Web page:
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hen does a business relationship become a partnership? That question is at the heart of a multibillion-dollar dispute involving three giant oil and gas companies that’s scheduled to start trial this week in Dallas. Energy Transfer Partners of Dallas contends that Houston-based Enterprise Products Partners broke its commitment to jointly build a pipeline from Cushing, Okla., to Houston. Energy Transfer Partners argues that Enterprise and Enbridge Inc. of Calgary, Alberta, conspired to cut Energy Transfer Partners out of the deal. Enterprise and Enbridge, in court documents, say Energy Transfer Partners’ lawsuit is without merit because there never was an actual partnership or joint venture with Energy Transfer Partners.
Mark Curriden, Texas Lawbook, The Dallas Morning News 01/29/2014   Facebook iconTwitter iconLinkedIn Icon

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Rio Grande Water Users Fear Groundwater Pumping Project

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A controversial groundwater pumping plan that opponents argue could threaten the lower Rio Grande's already depleted supply is highlighting a conundrum in Texas water law. Texas rivers and springs are considered the property of the state, while water flowing below ground belongs to individual landowners. But many of the state's surface water resources, from Barton Springs to the Guadalupe, Colorado and Brazos rivers, are fed in large part by groundwater.
Neena Satija, Texas Tribune 01/29/2014   Facebook iconTwitter iconLinkedIn Icon

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Antibiotics in Animals Tied to Risk of Human Infection

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A federal analysis of 30 antibiotics used in animal feed found that the majority of them were likely to be contributing to the growing problem of bacterial infections that are resistant to treatment in people, according to documents released Monday by a health advocacy group. The analysis, conducted by the FDA was detailed in internal records that the nonprofit group, the Natural Resources Defense Council, obtained through a Freedom of Information Act request and subsequent litigation.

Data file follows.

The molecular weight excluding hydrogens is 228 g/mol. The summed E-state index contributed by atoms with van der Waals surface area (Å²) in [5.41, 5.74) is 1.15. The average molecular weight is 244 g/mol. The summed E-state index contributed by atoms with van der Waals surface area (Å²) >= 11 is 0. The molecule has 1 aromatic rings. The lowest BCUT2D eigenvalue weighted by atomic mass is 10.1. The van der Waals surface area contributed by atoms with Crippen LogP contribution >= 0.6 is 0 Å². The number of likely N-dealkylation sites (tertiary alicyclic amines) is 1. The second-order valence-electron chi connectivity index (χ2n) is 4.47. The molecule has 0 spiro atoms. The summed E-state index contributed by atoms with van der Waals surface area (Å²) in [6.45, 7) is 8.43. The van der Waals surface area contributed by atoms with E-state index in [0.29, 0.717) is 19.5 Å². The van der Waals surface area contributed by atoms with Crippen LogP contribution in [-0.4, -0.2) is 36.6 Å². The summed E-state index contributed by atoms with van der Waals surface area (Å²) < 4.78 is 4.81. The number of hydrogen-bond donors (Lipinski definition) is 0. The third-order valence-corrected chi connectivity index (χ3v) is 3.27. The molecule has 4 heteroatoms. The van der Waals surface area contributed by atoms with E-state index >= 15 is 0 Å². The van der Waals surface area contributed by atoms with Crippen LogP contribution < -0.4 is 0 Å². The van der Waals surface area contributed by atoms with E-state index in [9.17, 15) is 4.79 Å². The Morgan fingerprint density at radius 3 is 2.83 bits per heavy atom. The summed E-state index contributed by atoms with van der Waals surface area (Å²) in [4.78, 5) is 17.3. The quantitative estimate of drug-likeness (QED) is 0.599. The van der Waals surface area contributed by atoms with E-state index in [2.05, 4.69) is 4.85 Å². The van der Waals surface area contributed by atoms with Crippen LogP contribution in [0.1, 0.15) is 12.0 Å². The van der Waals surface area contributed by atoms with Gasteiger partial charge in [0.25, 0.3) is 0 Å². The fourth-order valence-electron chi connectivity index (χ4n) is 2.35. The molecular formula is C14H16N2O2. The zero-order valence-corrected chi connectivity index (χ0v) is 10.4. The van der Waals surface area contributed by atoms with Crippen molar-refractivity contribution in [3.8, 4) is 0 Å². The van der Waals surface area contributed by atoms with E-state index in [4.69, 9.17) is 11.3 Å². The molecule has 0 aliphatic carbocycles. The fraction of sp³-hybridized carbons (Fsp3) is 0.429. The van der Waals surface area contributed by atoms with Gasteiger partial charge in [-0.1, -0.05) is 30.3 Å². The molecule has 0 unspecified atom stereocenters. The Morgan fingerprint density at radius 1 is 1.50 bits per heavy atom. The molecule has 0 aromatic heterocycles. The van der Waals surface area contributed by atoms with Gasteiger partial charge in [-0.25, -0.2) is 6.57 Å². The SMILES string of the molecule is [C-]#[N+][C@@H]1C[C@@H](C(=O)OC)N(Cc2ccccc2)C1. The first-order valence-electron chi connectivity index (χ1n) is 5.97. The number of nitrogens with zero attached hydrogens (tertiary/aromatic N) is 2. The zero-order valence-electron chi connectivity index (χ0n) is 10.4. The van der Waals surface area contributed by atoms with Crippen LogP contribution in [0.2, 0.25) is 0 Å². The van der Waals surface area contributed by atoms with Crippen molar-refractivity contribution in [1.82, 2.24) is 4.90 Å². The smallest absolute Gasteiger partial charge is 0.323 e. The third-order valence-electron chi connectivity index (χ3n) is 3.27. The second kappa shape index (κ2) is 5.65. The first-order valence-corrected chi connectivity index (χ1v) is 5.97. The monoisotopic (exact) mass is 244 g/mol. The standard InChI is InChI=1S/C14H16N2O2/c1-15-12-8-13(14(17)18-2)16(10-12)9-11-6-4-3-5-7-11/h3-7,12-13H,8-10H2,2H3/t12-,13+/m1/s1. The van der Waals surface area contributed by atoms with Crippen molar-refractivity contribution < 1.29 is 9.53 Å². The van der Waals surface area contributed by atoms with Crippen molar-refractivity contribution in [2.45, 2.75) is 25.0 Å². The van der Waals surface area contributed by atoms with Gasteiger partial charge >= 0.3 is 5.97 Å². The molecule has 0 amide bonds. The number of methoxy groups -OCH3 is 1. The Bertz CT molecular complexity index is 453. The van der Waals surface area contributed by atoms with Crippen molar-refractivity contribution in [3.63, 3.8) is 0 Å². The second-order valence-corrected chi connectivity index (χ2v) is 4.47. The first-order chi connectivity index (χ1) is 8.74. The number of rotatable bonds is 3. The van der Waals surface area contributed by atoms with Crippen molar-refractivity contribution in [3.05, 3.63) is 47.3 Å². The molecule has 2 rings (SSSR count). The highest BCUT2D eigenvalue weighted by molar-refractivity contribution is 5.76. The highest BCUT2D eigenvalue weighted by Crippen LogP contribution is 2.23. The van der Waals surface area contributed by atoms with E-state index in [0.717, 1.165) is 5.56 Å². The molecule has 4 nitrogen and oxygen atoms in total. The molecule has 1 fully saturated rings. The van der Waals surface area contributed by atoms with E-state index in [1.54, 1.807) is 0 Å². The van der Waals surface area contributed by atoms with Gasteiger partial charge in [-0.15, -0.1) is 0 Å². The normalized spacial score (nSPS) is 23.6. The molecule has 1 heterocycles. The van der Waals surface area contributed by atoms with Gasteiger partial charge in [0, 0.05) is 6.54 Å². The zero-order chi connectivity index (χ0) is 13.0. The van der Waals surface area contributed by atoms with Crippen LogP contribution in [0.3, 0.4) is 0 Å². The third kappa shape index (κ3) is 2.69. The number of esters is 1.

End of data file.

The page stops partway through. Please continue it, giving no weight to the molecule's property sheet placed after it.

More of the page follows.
SABRINA TAVERNISE, The New York Times 01/29/2014   Facebook iconTwitter iconLinkedIn Icon

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W.Va. Official: People are Inhaling Formaldehyde


A state official said Wednesday that he "can guarantee" some West Virginians are breathing in a carcinogen while showering after the chemical spill that spurred a water-use ban. The crude MCHM that spilled into the water supply ultimately can break down into formaldehyde, Environmental Quality Board official Scott Simonton told a state legislative panel Wednesday. He added that the breakdown can happen in the shower and that formaldehyde is most toxic when inhaled. He also called respiratory cancer the biggest risk with breathing in the chemical.
JONATHAN MATTISE, Associated Press, AP Wire  01/29/2014  Facebook iconTwitter iconLinkedIn icon

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State Regulators Handed Most – and Biggest – Fines to Dallas-area Hospitals in 2013

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Dallas-area hospitals drew the most fines from Texas state health enforcers last year. The most frequent: Parkland Memorial Hospital. The taxpayer-funded institution paid three of the 12 fines levied statewide, totaling $20,000. Parkland was cited for deficiencies in nursing, patient care assessments, and for failing to pay a previous penalty, among other issues.
Miles Moffeit (blog), The Dallas Morning News 01/29/2014   Facebook iconTwitter iconLinkedIn Icon